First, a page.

Table Of Contents
- 1 Are There Any Risks Of Dyeing Leather?
- 2 How To Dye Your Leather Jacket: A Step-By-Step Guide
- 3 Tips For Painting A Leather Jacket:
Leather jackets are a wonderful fashion staple. They go with pretty much anything, they're warm, reliable, and they usually last for ages too. But sometimes, an older leather jacket can begin to look faded and aged or might be a colour that we thought we'd love forever but are now out of touch with. When this happens, all too often these brilliant pieces of fashion end up shoved at the back of the wardrobe and left there to gather dust.
This doesn't have to be the way! When you find yourself falling out of love with your leather jacket, why not just dye it? Dyeing leather is a great option to bring life back to your leather jacket and it really isn't very difficult, either. Here's what you need to know about using leather dye on your leather jacket.
Are There Any Risks Of Dyeing Leather?
Leather jackets aren't cheap items of clothing, so it's understandable that when you're considering dyeing leather, you'd want to be sure that the risks of ruining the item are minimal. Fortunately, there aren't too many risks to leather dyeing.
The first risk comes from whether or not the leather jacket that you're hoping to dye is real leather, or whether it is high enough quality to be able to withstand the leather dyes. Likewise, it's important to ensure you use a high enough quality leather dye that will not cause a streaky or blotchy leather finish on your jacket.
In addition to this, you should be sure to have plenty of your chosen leather dye around, as if you interrupt application and have to pause for too long, you may find that the dye is blotchy and uneven. Likewise, you should not interrupt the drying process when dyeing leather, as this can have the same result.
How To Dye Your Leather Jacket: A Step-By-Step Guide
What You'll Need:
- Your leather jacket
- Leather dye or leather paint
- Applicator for the dye (either a sponge, a brush, cloth, rag, or even airbrush)
- An abrasive pad
- Leather prep
- Leather conditioner oil such as jojoba oil or olive oil.
- Leather finish/leather sealer
- Rubber gloves
- Tarp or bin bags
Preparing The Leather Jacket For The Dyeing Process
You should first and foremost clean the leather jacket using a clean cloth and warm soapy water. This will remove any dust, debris or dirt sitting on the leather surface. You should then use an oil soaked cloth and gently rub it all over the jacket.
Before you can begin to paint the leather jacket, you will need to remove the transparent manufactured finish that gives it its appearance. To do this, you will need to wear gloves and use your abrasive pad and the leather prep. Lay your leather jacket out on a table or floor covered in protective material so that you can get to as much of it as possible.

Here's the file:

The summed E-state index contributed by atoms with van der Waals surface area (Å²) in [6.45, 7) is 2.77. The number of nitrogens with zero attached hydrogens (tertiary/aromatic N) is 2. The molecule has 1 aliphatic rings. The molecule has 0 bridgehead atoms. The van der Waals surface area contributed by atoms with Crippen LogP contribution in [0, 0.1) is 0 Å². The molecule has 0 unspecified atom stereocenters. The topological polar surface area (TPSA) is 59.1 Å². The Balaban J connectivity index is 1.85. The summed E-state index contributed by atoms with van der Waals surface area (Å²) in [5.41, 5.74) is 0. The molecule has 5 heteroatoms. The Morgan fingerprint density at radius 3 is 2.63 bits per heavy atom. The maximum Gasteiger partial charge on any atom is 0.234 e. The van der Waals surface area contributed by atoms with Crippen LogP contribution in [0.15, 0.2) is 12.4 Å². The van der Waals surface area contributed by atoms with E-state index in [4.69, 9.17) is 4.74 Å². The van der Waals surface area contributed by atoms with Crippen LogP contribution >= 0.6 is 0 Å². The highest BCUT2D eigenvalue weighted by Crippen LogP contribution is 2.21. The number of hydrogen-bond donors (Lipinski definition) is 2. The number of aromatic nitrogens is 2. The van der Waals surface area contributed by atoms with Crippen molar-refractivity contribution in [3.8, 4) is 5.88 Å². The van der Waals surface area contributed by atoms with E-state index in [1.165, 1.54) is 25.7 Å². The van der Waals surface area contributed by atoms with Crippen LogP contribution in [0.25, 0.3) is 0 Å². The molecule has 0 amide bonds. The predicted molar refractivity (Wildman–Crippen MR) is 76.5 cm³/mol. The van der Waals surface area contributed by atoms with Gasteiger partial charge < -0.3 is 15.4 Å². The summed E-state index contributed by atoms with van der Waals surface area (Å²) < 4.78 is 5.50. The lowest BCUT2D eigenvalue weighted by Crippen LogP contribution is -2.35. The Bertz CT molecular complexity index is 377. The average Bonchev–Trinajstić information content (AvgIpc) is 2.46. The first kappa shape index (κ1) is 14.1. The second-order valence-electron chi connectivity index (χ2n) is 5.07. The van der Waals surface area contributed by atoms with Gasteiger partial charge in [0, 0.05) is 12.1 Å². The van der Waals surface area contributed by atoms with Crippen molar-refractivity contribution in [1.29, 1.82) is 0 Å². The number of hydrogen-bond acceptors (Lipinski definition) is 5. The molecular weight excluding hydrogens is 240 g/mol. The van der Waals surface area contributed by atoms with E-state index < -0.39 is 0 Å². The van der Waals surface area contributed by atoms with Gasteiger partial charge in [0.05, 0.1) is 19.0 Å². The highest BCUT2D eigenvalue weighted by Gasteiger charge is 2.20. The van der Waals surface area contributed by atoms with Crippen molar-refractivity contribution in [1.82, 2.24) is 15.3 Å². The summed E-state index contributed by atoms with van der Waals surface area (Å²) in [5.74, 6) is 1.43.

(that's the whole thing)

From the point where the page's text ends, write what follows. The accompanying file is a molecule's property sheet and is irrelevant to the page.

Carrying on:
Apply the leather prep to the leather jacket carefully, and gently rub it in with your abrasive pad. You should do easy, long strokes with the abrasive pad. Be careful not to damage the leather jacket - you just want to agitate it enough so that when you come to dye leather, the dye can adhere properly.
Once you've done this, wipe the leather with a clean cloth to remove any excess colour or leather prep.
Check out: How to clean pram fabric
How To Actually Dye Your Leather Jacket
So now we are onto the fun part of how to dye a leather jacket. You should be sure that you wear gloves when you dye leather because otherwise you might find you've also dyed your hands too!
To start off with, you should prepare the dye by putting it somewhere you can reach that it isn't likely to get knocked. Then, either using a sponge, the spray applicator, a brush or the applicator provided by the dye company themselves.
Apply the dye in thin coats, and let your base coat dry completely before you continue onto the next coat. This will allow you to judge the colour and decide whether or not to continue with another thin layer of paint/dye. For a dark brown or black leather jacket, you are likely to find that you need to put more dye onto the leather to effectively cover the black. You will likely need multiple coats for any colour leather jacket.
Apply Leather Finish
Leather finish or leather sealant is used to keep the colour in and to provide the leather with the finish that you desire. You can get glossy leather finishes, matt leather finishes or somewhere in between.
Apply Leather Conditioner
Once your leather is completely dry and you're happy with the colour of the dyed leather, you can apply leather conditioner to the piece to help prevent cracks and fading. Natural oils like jojoba oil and olive oil work really well to ensure that your leather continues to look like the luxurious material it is. You can apply leather conditioner using a soft cotton rag. This is one of the few parts of the dyeing process that does not require multiple coats.
You should, however, try to condition your leather jacket on a regular basis to keep the material looking wonderful and to help avoid damage.
Tips For Painting A Leather Jacket:
- Using spray applicators tends to work better than sponges or brushes when you apply the dye, as brushes can leave brush strokes that ruin the appearance of the leather
- Be sure to leave your coats to dry, but try not to leave the dying leather too long between coats. This can lead to a patchy finish, which is not what you want!